Carla Browne:

Yeah.

Adrian Schulz:

Yeah. So the walkthrough inspection must be scheduled almost simultaneously when you find out that the resident is in fact not renewing.

Carla Browne:

Yeah. We phrase it as a pre-move out inspection. So we still have to do that actual move out once the tenant leaves. But we offer them and we make it sound like it is a benefit to the tenant that let us walkthrough the property now that we know that you're moving out. And we can point out all the things that are going to need to be corrected because you may have forgotten about that piece that we put in your move in package, that we want to make sure you can get the bulk of your security deposit back. Because in most provinces, there is a security deposit that is being held in the property. So we really try to flip it.

Carla Browne:

It is definitely about us. We want to make sure the property is rent ready when we try to turn, but we flip it back to the tenant and say, "Let us help you here." And then they're more apt to go through that walkthrough with us. So very similar in the approach, I think, that you're taking there. So what about cleaning? This is a big one that I see because there are so many levels of cleaning. Who would've thought that cleaning is such a wide spectrum of what is actually clean and what isn't? What do you do there? What kind of suggestions can you offer?

Adrian Schulz:

Carla, can we go back to your childhood for a moment? Did your parents teach you how to clean a home?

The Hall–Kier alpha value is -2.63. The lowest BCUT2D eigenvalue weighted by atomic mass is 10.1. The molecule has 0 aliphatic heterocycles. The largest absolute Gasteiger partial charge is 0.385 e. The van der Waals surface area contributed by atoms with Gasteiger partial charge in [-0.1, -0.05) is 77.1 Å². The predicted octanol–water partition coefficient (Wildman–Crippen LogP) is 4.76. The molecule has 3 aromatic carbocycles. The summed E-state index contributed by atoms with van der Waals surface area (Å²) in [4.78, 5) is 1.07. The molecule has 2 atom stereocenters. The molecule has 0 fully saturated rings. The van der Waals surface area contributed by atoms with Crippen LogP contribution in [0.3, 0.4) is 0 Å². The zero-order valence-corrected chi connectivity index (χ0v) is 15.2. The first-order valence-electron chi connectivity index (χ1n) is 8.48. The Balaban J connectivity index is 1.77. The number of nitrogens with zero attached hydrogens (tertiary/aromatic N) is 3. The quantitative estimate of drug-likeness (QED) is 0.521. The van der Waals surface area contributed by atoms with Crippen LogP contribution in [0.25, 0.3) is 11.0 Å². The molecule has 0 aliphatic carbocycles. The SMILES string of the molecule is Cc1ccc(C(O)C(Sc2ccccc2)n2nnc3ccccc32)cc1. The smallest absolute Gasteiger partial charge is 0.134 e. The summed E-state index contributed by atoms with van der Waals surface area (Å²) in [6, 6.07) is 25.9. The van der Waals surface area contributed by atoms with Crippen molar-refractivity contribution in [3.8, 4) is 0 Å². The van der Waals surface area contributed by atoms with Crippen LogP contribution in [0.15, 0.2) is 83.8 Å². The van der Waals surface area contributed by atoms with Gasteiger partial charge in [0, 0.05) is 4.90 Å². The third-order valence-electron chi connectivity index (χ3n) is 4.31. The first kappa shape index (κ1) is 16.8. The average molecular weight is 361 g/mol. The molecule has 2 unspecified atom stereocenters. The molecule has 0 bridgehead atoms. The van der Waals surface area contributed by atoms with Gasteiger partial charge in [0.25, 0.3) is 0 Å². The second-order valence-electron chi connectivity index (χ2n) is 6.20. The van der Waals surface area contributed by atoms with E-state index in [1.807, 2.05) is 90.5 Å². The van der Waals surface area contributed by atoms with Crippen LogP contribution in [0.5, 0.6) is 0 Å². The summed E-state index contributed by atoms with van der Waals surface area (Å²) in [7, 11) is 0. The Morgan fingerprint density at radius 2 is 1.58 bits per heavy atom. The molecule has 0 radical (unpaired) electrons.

Carla Browne:

Mine did. Saturday was cleaning day. I was on my hands and knees cleaning baseboards in my house as a child. But I will tell you that that doesn't happen all the time. And I sometimes refer, don't take offense to this Adrian, promise you're not going to be offended when I say this.

Adrian Schulz:

I promise.

Carla Browne:

But I often say, "That looks like it's boy clean." I use that phrase sometimes.

Adrian Schulz:

Well, I have to tell you the story, and I hope I don't offend anyone by telling the story. This morning, my wife and I are talking about the cleanliness of the house. And unfortunately, we recently lost our cleaning lady. She can't work her full-time job and be a cleaner. So we asked our nanny to temporarily pitch in with trying to keep the house clean whilst we seek out a new cleaning lady. And we, within two weeks, have realized that clearly, and we love our nanny, she's part of our family, but clearly her skillset or strength is not cleaning. Right? And I jokingly said to my wife, "I think the days are gone when people are taught how to clean a home during their childhood." I also was taught. And I probably am very much a victim of boy clean because I for sure would do the boy clean type of cleaning. But the fact is we were taught.

Adrian Schulz:

So let's talk about teaching. One of the easiest things that we can do in that pre-move out inspection is to give the resident a list of the things that need to be cleaned and how to clean them, right? Your kitchen cupboards must be dusted and wiped with a damp cloth and dried, right? That's a sentence or two. Most people will understand that. So if we can break down area by area what needs to be cleaned and how on the back page of that initial pre-move out inspection report, I think it really helps people. And then the other attachment I would add to that is any items that are not cleaned or any items that require repair, an approximate cost of what it costs to have that done if you don't do it yourself. And it's amazing how fast people learn to clean and fix things themselves, putting that light bulb back into the oven, right? If you spell out the potential costs, if it's not done upon move out.